by David Hartsough – Trip Member
The US and Russian governments are pursuing dangerous policies of nuclear brinkmanship. Many people believe we are closer to nuclear war than at any time since the Cuba missile crisis in 1962.
Thirty-one thousand troops from the US and NATO countries are engaged in military maneuvers on the Russian border in Poland – together with tanks, military planes and missiles. The US has just activated an anti-ballistic missile site in Romania which the Russians see as part of an American first strike policy. Now the US can fire missiles with nuclear weapons at Russia, and then the anti-ballistic missiles could shoot down Russian missiles shot toward the west in response, the assumption being only the Russians would suffer from nuclear war.
A former NATO general has said he believes there will be nuclear war in Europe within a year. Russia is also threatening use of its missiles and nuclear weapons on Europe and the US if attacked.
Back in 1962 when I met with President John Kennedy in the White House, he told us he had been reading The Guns of August describing how everyone was arming to the teeth to show the “other nations” they were strong and avoid getting embroiled in World War I. But, JFK continued, arming to the teeth was exactly what did provoke the “other side” and got everyone embroiled in that terrible war. JFK said to us in May 1962, “It is scary how similar the situation was in 1914 to what it is now” (1962). I’m afraid we are back in the same place again in 2016. Both US and NATO and Russia are arming and engaging in military maneuvers on either side of Russia’s borders – in the Baltic states, Poland, Romania, Ukraine and the Baltic sea to show the “other” that they are not weak in the face of possible aggression. But those military activities and threats are provoking the “other side” to show they are not weak and are prepared for war – even nuclear war.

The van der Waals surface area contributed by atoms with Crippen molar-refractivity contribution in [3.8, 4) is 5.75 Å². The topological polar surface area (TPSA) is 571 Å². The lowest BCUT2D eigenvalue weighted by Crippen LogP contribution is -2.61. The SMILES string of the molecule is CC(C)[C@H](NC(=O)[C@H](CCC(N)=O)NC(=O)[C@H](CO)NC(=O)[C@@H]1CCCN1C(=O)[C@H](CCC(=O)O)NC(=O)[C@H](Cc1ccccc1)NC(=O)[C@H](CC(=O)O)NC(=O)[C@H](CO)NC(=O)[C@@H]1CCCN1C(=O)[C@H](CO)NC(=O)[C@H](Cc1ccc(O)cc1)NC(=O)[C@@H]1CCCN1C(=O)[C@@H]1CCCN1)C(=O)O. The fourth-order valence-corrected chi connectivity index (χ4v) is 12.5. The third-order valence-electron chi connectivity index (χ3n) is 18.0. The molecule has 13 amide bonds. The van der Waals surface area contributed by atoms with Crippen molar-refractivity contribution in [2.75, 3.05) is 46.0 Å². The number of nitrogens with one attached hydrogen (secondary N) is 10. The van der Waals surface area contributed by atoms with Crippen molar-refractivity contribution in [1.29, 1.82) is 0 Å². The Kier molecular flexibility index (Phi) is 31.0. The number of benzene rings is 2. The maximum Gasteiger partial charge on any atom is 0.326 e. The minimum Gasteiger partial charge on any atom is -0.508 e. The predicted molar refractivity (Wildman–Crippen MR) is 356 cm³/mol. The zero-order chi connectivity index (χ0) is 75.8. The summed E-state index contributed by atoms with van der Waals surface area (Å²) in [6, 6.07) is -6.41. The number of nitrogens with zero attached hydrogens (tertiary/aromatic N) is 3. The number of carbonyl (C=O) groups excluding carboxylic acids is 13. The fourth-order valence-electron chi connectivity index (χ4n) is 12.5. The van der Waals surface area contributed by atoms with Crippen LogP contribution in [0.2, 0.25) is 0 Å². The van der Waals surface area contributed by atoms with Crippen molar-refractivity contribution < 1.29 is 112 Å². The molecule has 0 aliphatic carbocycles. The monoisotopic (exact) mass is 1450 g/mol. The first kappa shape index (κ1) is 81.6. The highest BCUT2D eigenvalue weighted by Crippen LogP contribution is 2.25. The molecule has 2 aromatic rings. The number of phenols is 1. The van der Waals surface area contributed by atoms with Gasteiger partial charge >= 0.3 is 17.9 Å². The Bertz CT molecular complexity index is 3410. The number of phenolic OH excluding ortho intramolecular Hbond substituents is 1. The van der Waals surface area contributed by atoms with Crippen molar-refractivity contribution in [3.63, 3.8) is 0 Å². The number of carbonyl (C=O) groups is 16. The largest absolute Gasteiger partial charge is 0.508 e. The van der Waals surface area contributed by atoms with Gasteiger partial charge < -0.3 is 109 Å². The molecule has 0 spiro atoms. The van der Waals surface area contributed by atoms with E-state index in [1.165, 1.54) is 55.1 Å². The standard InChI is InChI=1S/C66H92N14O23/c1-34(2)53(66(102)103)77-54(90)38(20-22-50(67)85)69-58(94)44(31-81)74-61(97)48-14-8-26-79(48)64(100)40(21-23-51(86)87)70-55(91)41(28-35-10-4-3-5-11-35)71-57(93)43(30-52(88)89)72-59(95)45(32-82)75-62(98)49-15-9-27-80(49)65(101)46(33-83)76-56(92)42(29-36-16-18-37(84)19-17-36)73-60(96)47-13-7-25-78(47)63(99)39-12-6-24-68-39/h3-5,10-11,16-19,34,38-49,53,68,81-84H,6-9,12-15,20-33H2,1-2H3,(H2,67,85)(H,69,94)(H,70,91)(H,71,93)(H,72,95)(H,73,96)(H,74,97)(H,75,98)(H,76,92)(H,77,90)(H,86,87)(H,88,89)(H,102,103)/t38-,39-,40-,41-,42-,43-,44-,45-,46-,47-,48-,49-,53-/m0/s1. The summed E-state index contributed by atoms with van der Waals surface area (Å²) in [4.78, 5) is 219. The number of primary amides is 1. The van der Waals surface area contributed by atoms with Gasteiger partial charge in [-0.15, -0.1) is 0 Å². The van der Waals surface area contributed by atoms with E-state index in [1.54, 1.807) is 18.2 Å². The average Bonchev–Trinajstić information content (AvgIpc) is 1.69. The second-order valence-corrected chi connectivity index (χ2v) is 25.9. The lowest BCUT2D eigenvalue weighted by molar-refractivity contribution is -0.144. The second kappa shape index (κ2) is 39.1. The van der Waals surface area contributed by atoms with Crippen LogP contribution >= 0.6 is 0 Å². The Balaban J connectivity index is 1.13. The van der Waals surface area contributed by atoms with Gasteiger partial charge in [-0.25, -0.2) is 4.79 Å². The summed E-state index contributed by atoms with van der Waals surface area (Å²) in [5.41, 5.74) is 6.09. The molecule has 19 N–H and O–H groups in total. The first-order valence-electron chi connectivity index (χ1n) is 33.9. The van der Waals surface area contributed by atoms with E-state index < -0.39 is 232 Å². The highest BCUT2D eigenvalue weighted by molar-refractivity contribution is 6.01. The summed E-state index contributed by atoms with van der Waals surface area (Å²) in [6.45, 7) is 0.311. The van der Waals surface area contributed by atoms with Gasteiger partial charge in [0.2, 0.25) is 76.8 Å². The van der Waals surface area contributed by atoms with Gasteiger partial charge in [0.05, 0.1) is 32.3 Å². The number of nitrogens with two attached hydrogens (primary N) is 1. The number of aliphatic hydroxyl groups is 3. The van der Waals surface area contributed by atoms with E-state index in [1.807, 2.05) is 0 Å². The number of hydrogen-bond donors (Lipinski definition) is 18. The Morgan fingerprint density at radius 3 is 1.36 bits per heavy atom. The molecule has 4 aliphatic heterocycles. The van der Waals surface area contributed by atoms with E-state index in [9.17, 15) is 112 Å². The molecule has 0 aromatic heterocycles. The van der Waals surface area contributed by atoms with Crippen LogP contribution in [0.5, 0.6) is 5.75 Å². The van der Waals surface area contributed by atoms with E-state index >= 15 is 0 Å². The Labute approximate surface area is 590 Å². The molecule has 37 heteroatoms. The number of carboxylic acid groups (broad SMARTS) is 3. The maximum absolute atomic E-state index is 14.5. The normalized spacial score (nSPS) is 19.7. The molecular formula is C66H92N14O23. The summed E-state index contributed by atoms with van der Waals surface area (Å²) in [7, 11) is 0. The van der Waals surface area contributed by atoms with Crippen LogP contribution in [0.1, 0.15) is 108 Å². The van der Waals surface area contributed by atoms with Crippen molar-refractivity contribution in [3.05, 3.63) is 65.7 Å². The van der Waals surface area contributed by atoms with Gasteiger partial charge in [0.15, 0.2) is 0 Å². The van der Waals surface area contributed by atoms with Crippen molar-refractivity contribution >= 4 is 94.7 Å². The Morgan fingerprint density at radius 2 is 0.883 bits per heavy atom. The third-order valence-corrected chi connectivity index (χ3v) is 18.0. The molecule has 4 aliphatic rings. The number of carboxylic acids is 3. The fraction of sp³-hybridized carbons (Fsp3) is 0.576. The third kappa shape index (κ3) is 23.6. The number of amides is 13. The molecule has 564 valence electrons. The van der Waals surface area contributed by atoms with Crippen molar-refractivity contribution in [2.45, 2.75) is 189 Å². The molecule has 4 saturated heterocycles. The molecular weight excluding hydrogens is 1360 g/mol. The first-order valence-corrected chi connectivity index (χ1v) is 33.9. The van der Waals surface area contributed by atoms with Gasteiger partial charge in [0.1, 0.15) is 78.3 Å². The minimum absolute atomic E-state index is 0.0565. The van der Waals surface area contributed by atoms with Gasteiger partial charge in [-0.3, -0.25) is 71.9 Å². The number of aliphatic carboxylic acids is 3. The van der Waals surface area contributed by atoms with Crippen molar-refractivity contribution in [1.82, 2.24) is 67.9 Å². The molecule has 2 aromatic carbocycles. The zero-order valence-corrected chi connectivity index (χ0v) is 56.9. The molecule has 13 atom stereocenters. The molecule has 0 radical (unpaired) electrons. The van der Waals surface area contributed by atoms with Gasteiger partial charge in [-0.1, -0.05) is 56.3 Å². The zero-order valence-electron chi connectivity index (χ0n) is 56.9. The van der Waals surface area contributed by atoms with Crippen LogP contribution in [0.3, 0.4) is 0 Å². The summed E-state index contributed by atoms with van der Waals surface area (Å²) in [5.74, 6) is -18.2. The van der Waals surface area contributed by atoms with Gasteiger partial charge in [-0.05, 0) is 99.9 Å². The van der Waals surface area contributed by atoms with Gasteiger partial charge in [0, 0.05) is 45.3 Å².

Instead of nuclear brinkmanship, lets put ourselves in the Russians’ shoes. What if Russia had military alliances with Canada and Mexico and had military troops, tanks, war planes, missiles and nuclear weapons on our borders? Would we not see that as very aggressive behavior and a very dangerous threat to the security of the United States?
Our only real security is a “shared security” for all of us – not for some of us at the expense of the security for “the other”.
Instead of sending military troops to the borders of Russia, let’s send lots more citizen diplomacy delegations like ours to Russia to get to know the Russian people and learn that we are all one human family. We can build peace and understanding between our peoples.
President Dwight Eisenhower once said, “I’d like to believe that the people of the world want peace so much that governments should get out of the way and let them have it.” The American people, Russian people, European people – all the world’s people – have nothing to gain and everything to lose by war, especially nuclear war.
I hope that millions of us will call on our governments to step back from the brink of nuclear war and instead, make peace by peaceful means instead of making threats of war.
If the US and other countries were to devote even half of the money we spend on wars and preparations for wars and modernizing our nuclear weapons stockpile, we could create a much better life not only for every American, but for every person on our beautiful planet and make the transition to a renewable energy world. If the US were helping every person in the world have a better education, decent housing and health care, this could be the best investment in security – not just for Americans, but for all people in the world we could ever imagine. .
David Hartsough is the Author of Waging Peace: Global Adventures of a Lifelong Activist; Director of Peaceworkers; Co-founder of the Nonviolent Peaceforce and World Beyond War; and participant in a Citizens Diplomacy delegation to Russia June 15-30 sponsored by the Center for Citizen Initiatives: see ccisf.org for reports from the delegation and more background information.